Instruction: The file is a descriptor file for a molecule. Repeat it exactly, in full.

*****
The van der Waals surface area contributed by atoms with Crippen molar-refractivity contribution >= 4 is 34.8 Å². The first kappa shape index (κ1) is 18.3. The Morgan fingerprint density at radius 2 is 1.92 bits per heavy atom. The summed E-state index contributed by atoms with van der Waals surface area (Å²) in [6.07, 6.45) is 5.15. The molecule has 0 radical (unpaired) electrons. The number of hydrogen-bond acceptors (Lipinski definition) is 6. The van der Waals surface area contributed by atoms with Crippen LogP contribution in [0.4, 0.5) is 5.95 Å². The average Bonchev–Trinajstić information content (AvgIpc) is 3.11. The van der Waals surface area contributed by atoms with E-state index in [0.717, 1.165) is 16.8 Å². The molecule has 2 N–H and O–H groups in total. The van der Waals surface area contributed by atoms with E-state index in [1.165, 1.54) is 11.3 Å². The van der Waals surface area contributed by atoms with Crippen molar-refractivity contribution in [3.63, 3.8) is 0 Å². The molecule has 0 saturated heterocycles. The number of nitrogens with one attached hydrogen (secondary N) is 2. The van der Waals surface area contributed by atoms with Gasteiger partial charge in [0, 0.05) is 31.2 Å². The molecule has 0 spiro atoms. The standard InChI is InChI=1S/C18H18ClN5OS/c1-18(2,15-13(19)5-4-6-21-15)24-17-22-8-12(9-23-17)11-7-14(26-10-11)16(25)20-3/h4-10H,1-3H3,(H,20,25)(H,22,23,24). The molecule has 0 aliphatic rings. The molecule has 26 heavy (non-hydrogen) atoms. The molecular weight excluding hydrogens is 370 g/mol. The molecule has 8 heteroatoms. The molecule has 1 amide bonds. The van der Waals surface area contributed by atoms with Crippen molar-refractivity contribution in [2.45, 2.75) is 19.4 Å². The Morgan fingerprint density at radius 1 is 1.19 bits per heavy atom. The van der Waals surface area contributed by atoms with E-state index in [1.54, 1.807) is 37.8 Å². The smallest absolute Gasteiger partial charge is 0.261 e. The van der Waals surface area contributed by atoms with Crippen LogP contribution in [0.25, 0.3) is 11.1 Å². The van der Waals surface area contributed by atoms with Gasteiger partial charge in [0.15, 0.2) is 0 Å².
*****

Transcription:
The van der Waals surface area contributed by atoms with Crippen molar-refractivity contribution >= 4 is 34.8 Å². The first kappa shape index (κ1) is 18.3. The Morgan fingerprint density at radius 2 is 1.92 bits per heavy atom. The summed E-state index contributed by atoms with van der Waals surface area (Å²) in [6.07, 6.45) is 5.15. The molecule has 0 radical (unpaired) electrons. The number of hydrogen-bond acceptors (Lipinski definition) is 6. The van der Waals surface area contributed by atoms with Crippen LogP contribution in [0.4, 0.5) is 5.95 Å². The average Bonchev–Trinajstić information content (AvgIpc) is 3.11. The van der Waals surface area contributed by atoms with E-state index in [0.717, 1.165) is 16.8 Å². The molecule has 2 N–H and O–H groups in total. The van der Waals surface area contributed by atoms with E-state index in [1.165, 1.54) is 11.3 Å². The van der Waals surface area contributed by atoms with Crippen molar-refractivity contribution in [3.63, 3.8) is 0 Å². The molecule has 0 saturated heterocycles. The number of nitrogens with one attached hydrogen (secondary N) is 2. The van der Waals surface area contributed by atoms with Gasteiger partial charge in [0, 0.05) is 31.2 Å². The molecule has 0 spiro atoms. The standard InChI is InChI=1S/C18H18ClN5OS/c1-18(2,15-13(19)5-4-6-21-15)24-17-22-8-12(9-23-17)11-7-14(26-10-11)16(25)20-3/h4-10H,1-3H3,(H,20,25)(H,22,23,24). The molecule has 0 aliphatic rings. The molecule has 26 heavy (non-hydrogen) atoms. The molecular weight excluding hydrogens is 370 g/mol. The molecule has 8 heteroatoms. The molecule has 1 amide bonds. The van der Waals surface area contributed by atoms with Crippen molar-refractivity contribution in [2.45, 2.75) is 19.4 Å². The Morgan fingerprint density at radius 1 is 1.19 bits per heavy atom. The van der Waals surface area contributed by atoms with E-state index in [1.54, 1.807) is 37.8 Å². The smallest absolute Gasteiger partial charge is 0.261 e. The van der Waals surface area contributed by atoms with Crippen LogP contribution in [0.25, 0.3) is 11.1 Å². The van der Waals surface area contributed by atoms with Gasteiger partial charge in [0.15, 0.2) is 0 Å².